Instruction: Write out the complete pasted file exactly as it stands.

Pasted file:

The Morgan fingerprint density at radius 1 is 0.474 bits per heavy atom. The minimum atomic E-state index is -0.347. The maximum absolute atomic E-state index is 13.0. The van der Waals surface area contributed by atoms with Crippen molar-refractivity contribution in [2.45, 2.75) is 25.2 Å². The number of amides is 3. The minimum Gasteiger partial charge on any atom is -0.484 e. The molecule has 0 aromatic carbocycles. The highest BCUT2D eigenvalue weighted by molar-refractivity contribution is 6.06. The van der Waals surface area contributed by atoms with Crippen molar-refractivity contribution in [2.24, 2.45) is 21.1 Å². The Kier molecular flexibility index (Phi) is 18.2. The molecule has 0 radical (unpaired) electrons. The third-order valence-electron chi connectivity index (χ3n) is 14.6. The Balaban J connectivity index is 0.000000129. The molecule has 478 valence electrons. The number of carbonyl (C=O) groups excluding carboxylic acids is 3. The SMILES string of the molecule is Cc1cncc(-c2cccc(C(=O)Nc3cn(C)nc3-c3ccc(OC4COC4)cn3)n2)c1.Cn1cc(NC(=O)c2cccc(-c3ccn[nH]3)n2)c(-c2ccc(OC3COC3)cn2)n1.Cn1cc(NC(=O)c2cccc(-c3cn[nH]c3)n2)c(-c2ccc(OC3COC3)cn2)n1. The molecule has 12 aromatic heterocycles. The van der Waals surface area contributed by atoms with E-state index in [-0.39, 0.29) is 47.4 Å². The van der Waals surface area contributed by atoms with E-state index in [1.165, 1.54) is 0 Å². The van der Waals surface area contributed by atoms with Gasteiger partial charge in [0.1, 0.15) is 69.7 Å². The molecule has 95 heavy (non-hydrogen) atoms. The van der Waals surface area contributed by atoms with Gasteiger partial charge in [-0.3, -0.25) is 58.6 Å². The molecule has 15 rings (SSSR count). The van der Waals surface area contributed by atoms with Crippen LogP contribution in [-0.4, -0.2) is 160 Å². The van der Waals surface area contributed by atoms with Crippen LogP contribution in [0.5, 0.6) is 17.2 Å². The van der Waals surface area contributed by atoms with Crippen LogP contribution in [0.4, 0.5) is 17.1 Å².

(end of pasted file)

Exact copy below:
The Morgan fingerprint density at radius 1 is 0.474 bits per heavy atom. The minimum atomic E-state index is -0.347. The maximum absolute atomic E-state index is 13.0. The van der Waals surface area contributed by atoms with Crippen molar-refractivity contribution in [2.45, 2.75) is 25.2 Å². The number of amides is 3. The minimum Gasteiger partial charge on any atom is -0.484 e. The molecule has 0 aromatic carbocycles. The highest BCUT2D eigenvalue weighted by molar-refractivity contribution is 6.06. The van der Waals surface area contributed by atoms with Crippen molar-refractivity contribution in [2.24, 2.45) is 21.1 Å². The Kier molecular flexibility index (Phi) is 18.2. The molecule has 0 radical (unpaired) electrons. The third-order valence-electron chi connectivity index (χ3n) is 14.6. The Balaban J connectivity index is 0.000000129. The molecule has 478 valence electrons. The number of carbonyl (C=O) groups excluding carboxylic acids is 3. The SMILES string of the molecule is Cc1cncc(-c2cccc(C(=O)Nc3cn(C)nc3-c3ccc(OC4COC4)cn3)n2)c1.Cn1cc(NC(=O)c2cccc(-c3ccn[nH]3)n2)c(-c2ccc(OC3COC3)cn2)n1.Cn1cc(NC(=O)c2cccc(-c3cn[nH]c3)n2)c(-c2ccc(OC3COC3)cn2)n1. The molecule has 12 aromatic heterocycles. The van der Waals surface area contributed by atoms with E-state index in [-0.39, 0.29) is 47.4 Å². The van der Waals surface area contributed by atoms with E-state index in [1.165, 1.54) is 0 Å². The van der Waals surface area contributed by atoms with Gasteiger partial charge in [0.1, 0.15) is 69.7 Å². The molecule has 95 heavy (non-hydrogen) atoms. The van der Waals surface area contributed by atoms with Gasteiger partial charge in [-0.3, -0.25) is 58.6 Å². The molecule has 15 rings (SSSR count). The van der Waals surface area contributed by atoms with Crippen LogP contribution in [-0.4, -0.2) is 160 Å². The van der Waals surface area contributed by atoms with Crippen LogP contribution in [0.5, 0.6) is 17.2 Å². The van der Waals surface area contributed by atoms with Crippen LogP contribution in [0.4, 0.5) is 17.1 Å².